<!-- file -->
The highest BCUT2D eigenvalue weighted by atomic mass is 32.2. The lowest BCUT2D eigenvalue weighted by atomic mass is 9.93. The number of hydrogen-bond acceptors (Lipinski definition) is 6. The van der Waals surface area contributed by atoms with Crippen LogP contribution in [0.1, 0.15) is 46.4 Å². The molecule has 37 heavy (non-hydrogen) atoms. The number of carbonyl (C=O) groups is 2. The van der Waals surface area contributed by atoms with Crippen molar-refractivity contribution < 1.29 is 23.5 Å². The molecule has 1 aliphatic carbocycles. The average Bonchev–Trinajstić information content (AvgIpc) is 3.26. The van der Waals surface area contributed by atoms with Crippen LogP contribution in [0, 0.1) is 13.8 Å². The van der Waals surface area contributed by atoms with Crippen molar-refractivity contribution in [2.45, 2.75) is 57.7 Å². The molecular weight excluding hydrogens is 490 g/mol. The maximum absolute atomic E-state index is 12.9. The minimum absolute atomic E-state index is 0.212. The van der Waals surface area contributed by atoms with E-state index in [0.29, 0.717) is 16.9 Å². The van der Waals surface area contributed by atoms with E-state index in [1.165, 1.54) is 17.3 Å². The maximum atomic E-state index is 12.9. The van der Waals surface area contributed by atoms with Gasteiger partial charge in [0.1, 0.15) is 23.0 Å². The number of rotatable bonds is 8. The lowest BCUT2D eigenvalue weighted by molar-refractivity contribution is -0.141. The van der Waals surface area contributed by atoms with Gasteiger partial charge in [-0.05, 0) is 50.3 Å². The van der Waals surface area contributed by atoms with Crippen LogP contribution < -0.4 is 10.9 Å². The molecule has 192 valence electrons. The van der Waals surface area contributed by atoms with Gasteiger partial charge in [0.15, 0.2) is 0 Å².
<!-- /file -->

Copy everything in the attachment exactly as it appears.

The highest BCUT2D eigenvalue weighted by atomic mass is 32.2. The lowest BCUT2D eigenvalue weighted by atomic mass is 9.93. The number of hydrogen-bond acceptors (Lipinski definition) is 6. The van der Waals surface area contributed by atoms with Crippen LogP contribution in [0.1, 0.15) is 46.4 Å². The molecule has 37 heavy (non-hydrogen) atoms. The number of carbonyl (C=O) groups is 2. The van der Waals surface area contributed by atoms with Crippen molar-refractivity contribution < 1.29 is 23.5 Å². The molecule has 1 aliphatic carbocycles. The average Bonchev–Trinajstić information content (AvgIpc) is 3.26. The van der Waals surface area contributed by atoms with Crippen LogP contribution in [0, 0.1) is 13.8 Å². The van der Waals surface area contributed by atoms with Crippen molar-refractivity contribution in [2.45, 2.75) is 57.7 Å². The molecular weight excluding hydrogens is 490 g/mol. The maximum absolute atomic E-state index is 12.9. The minimum absolute atomic E-state index is 0.212. The van der Waals surface area contributed by atoms with E-state index in [0.29, 0.717) is 16.9 Å². The van der Waals surface area contributed by atoms with E-state index in [1.165, 1.54) is 17.3 Å². The maximum atomic E-state index is 12.9. The van der Waals surface area contributed by atoms with Gasteiger partial charge in [0.1, 0.15) is 23.0 Å². The number of rotatable bonds is 8. The lowest BCUT2D eigenvalue weighted by molar-refractivity contribution is -0.141. The van der Waals surface area contributed by atoms with Gasteiger partial charge in [-0.05, 0) is 50.3 Å². The van der Waals surface area contributed by atoms with Crippen LogP contribution < -0.4 is 10.9 Å². The molecule has 192 valence electrons. The van der Waals surface area contributed by atoms with Gasteiger partial charge in [0.15, 0.2) is 0 Å².